If our plan A is what will make us the happiest and the safest, why do we then come up with a plan B?  I often council my students to have backup plans when applying for graduate school, like picking a few schools with perhaps lower standards so that if they don’t get in to their top choices they will still have a graduate program to get into.  There is a lot about having a backup plan that seems prudent, and this, to me, is simply because we can’t know the future.  We don’t know all the variables.  A student with a 4.0 GPA may still not get into the graduate school of their choice, because it is unknown how many positions they will have open, whether they might opt for a student they know better because he/she came from their program, whether there aren’t other extracurricular experiences that might make one candidate more desirable than another than just GPA, or perhaps a student’s interests simply don’t match up with a professor who has a graduate student position available.  Now if a student could afford to put their life on hold, and didn’t have to worry about money, it might be a worthwhile tactic to keep applying to the same school you want each year until you get in.  The higher the risk of a primary goal, the more perseverance will likely pay off provided you actually have the skill.  The reality is that seldom do we have the ability to always stick with something long enough when we are in need of resources to be able to survive.  In addition to that an inability to understand all the variables that can lead us to success, we may also overestimate our own ability.  As a professor I have certainly come across many of these students also.  Having a backup plan is crucial when a primary plan is even less probably in achieving because the person has overestimated their own ability.  Of course it could also be that my ability to estimate somebody else’s ability may be incorrect as well.  Either way, I think there is an equal amount of positive arguments that could be made for having a backup plan.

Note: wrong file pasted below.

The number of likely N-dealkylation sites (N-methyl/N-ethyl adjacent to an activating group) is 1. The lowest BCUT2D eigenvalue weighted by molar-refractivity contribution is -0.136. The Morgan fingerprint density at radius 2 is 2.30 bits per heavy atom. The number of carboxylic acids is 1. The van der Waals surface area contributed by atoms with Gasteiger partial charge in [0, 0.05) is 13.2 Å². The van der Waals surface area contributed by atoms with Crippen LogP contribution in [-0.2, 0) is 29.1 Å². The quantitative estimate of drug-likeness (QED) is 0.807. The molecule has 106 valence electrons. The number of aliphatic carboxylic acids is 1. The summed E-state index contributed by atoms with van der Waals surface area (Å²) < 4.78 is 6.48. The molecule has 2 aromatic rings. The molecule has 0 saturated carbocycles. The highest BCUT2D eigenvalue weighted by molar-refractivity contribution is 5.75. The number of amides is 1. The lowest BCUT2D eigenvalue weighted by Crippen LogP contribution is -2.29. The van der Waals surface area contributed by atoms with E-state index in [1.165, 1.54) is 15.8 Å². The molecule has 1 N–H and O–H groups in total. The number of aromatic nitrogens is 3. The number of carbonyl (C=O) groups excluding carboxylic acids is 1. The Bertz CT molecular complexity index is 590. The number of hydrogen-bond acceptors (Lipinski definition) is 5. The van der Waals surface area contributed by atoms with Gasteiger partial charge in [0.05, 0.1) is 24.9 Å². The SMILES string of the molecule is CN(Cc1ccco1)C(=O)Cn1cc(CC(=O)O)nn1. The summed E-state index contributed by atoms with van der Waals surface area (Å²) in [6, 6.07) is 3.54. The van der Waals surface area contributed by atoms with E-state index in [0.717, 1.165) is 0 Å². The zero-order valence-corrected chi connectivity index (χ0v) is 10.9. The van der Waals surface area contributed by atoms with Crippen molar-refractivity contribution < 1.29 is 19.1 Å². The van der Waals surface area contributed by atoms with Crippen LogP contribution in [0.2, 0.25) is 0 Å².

I tried to think about whether I am person who makes backup plans or not.  I think that, in general I do not, although I would say part of the reason for that is that I am not sure I have had very specific primary goals.  I wanted to be a meteorologist and become a professor.  I guess I added some specificity to that over time, but I never really said, I have to live in a big city, or in a particular area, I have always tried to be realistic beforehand in what the uncertainties are, and so even though I never had a backup plan, I never set my sights particularly high.  Of course this one possible solution to living life by only having a plan A, and that is to make sure plan A isn’t really that hard to achieve.  This could also be seen to be a questionable strategy as having lowered expectations can also have its pitfalls and is something I would like to follow this post discussing in greater detail.